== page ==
Info-Dumpy but Likeable Characters

I found this book because I'd walk through fire for John Lee, the narrator.

RenegadeShepherd, Joel (Book 1, Spiral Wars)

ISBN-10: 1523981458

After striking out on a few Science-Fiction recommendations which were not Science-Fiction, I wanted to go back to some old faithfuls. Recently, however, I wanted a new adventure, so had a look at John Lee's back catalogue. John Lee is up there for me as one of the best narrators on Audible. I will listen to a book just because he has narrated it.

Up popped Joel Shepherd and his Spiral Wars series. I was torn. Military Sci-fi and (now) eight books long. I have been burned by military science fiction before—especially when it’s a long series (B. V. Larson's Undying Mercenaries series, I’m looking at you). But I took a chance.

It's as if one of those military shows I grew up with (Hornblower, Sharpe) was set in space. It didn't bang on about military terminologies or any ooh-rah bollocks. The fact that it was set on a military vessel with marines was almost secondary to the story. If there was a skirmish, there was military speak, but it didn't pause the action to tell you why a marine said that did that or wore that. You were flung along with the high-speed decision-making until everything came to a head. I also liked how Eric ('LC') was learning about the marines' culture and brought me along for the ride. Again, Shepherd didn't come across as lecturing me on the finer points of military life.

Shepherd also didn't make the mistake of thinking the reader had no idea what a spaceship was. Descriptions were left to things and concepts which were new, and I think the longest one was about how the crew coped with high-G manoeuvres and the related facilities on the ship. I appreciated that as I throw up if my Hyundai goes around a corner too quickly, I don't know about surviving a high-G manoeuvre. However, Shepherd hasn't quite got the hang of dialogue. When it is being used to move the story along, it's grand. But there are a few instances where he uses it to info-dump. There's one scene in the medical bay which needs a good edit or a different approach to providing that information.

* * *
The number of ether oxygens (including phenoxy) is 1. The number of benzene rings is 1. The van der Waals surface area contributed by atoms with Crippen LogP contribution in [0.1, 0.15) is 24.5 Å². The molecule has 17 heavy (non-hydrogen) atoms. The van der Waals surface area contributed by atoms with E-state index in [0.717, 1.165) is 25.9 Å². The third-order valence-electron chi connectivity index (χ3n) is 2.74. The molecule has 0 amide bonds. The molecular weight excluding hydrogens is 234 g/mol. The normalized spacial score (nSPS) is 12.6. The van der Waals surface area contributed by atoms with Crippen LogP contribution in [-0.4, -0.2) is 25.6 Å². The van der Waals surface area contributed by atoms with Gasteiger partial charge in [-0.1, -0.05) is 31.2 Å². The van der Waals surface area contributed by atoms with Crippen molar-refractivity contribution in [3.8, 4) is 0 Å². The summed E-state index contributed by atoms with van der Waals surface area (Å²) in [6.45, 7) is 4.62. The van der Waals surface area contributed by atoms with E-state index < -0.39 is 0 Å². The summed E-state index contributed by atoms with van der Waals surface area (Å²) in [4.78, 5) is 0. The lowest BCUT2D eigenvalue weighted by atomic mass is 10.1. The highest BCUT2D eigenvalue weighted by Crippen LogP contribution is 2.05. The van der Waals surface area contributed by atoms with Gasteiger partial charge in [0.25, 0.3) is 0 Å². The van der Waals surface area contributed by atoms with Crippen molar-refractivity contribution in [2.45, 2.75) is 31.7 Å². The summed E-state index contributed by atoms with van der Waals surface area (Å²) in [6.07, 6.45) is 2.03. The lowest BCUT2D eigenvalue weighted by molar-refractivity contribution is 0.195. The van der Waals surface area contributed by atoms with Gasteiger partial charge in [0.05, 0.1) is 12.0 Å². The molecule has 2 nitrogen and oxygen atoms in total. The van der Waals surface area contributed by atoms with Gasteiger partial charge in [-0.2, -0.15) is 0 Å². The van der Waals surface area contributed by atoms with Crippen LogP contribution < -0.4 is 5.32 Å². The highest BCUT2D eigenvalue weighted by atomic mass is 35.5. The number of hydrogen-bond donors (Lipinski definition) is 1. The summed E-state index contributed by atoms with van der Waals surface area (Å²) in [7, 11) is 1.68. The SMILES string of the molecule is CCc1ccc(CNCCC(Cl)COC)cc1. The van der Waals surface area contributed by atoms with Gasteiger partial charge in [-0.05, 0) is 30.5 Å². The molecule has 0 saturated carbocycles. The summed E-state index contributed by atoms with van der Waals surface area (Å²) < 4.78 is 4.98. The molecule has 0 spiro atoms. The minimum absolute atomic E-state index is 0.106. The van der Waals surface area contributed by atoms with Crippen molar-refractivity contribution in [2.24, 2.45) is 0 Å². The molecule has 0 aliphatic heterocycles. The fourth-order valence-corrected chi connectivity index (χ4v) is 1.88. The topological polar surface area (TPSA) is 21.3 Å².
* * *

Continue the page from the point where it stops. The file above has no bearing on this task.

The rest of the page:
For me, all the characters are likeable. This is important. If I don't like a character, I am kicked out of the story, and I'm done. Every character in Renegade is likeable on their first appearance. And (because it is good writing) they become a 'bad guy' or 'not liked' because of something they do during the story. Shepherd doesn't build a character and then goes into excruciating detail about what makes them ‘bad’. “You must hate this character here's why!”. He also doesn't introduce a character with a big sign saying, “I'm the bad guy; I will become an arch-nemesis and have a surprise resurrection a few books along!”

I enjoyed this book and had the second one (Drysine Legacy) ready to go before it finished. Why did I enjoy it? Because I kept reading. I wanted to know what happened next. At literally every moment, I needed to see what the result was. Should that be a commanding phrase guaranteeing everyone will like this book? No. This is a small blog on a small corner of the internet; this is not the Times Book Review.

Beir bua agus beannacht.